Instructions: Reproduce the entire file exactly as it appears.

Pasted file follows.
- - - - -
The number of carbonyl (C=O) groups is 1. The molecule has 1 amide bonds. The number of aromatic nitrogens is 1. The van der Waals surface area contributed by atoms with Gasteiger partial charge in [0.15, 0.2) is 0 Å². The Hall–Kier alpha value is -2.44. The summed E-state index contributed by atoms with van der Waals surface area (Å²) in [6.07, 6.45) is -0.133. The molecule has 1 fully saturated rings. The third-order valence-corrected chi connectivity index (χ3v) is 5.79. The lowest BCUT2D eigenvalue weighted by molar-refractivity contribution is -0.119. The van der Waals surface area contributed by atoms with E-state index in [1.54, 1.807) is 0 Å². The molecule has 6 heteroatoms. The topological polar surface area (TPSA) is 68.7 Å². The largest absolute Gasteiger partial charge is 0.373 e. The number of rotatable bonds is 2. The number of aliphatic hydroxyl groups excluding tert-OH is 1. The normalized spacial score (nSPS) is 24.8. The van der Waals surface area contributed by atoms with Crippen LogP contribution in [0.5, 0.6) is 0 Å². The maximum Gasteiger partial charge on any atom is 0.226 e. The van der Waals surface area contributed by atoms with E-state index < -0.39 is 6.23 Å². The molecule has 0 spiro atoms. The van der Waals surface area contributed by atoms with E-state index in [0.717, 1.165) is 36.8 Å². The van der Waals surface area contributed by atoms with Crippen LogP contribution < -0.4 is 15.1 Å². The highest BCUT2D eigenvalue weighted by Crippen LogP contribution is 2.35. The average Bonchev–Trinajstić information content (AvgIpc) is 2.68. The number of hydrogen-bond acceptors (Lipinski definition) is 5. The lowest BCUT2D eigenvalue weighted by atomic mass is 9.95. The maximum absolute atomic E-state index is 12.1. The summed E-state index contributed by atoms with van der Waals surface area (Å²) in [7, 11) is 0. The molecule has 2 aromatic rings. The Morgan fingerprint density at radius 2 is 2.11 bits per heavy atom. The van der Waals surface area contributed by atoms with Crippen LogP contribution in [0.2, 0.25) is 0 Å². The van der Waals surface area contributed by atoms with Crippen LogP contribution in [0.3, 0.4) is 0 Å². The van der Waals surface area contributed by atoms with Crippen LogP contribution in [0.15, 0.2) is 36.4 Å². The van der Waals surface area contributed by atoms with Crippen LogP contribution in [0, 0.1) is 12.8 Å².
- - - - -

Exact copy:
The number of carbonyl (C=O) groups is 1. The molecule has 1 amide bonds. The number of aromatic nitrogens is 1. The van der Waals surface area contributed by atoms with Gasteiger partial charge in [0.15, 0.2) is 0 Å². The Hall–Kier alpha value is -2.44. The summed E-state index contributed by atoms with van der Waals surface area (Å²) in [6.07, 6.45) is -0.133. The molecule has 1 fully saturated rings. The third-order valence-corrected chi connectivity index (χ3v) is 5.79. The lowest BCUT2D eigenvalue weighted by molar-refractivity contribution is -0.119. The van der Waals surface area contributed by atoms with E-state index in [1.54, 1.807) is 0 Å². The molecule has 6 heteroatoms. The topological polar surface area (TPSA) is 68.7 Å². The largest absolute Gasteiger partial charge is 0.373 e. The number of rotatable bonds is 2. The number of aliphatic hydroxyl groups excluding tert-OH is 1. The normalized spacial score (nSPS) is 24.8. The van der Waals surface area contributed by atoms with Crippen LogP contribution in [0.5, 0.6) is 0 Å². The maximum Gasteiger partial charge on any atom is 0.226 e. The van der Waals surface area contributed by atoms with E-state index < -0.39 is 6.23 Å². The molecule has 0 spiro atoms. The van der Waals surface area contributed by atoms with E-state index in [0.717, 1.165) is 36.8 Å². The van der Waals surface area contributed by atoms with Crippen LogP contribution < -0.4 is 15.1 Å². The highest BCUT2D eigenvalue weighted by Crippen LogP contribution is 2.35. The average Bonchev–Trinajstić information content (AvgIpc) is 2.68. The number of hydrogen-bond acceptors (Lipinski definition) is 5. The lowest BCUT2D eigenvalue weighted by atomic mass is 9.95. The maximum absolute atomic E-state index is 12.1. The summed E-state index contributed by atoms with van der Waals surface area (Å²) in [7, 11) is 0. The molecule has 2 aromatic rings. The Morgan fingerprint density at radius 2 is 2.11 bits per heavy atom. The van der Waals surface area contributed by atoms with Crippen LogP contribution in [0.2, 0.25) is 0 Å². The van der Waals surface area contributed by atoms with Crippen LogP contribution in [0.3, 0.4) is 0 Å². The van der Waals surface area contributed by atoms with Crippen LogP contribution in [0.15, 0.2) is 36.4 Å². The van der Waals surface area contributed by atoms with Crippen LogP contribution in [0, 0.1) is 12.8 Å².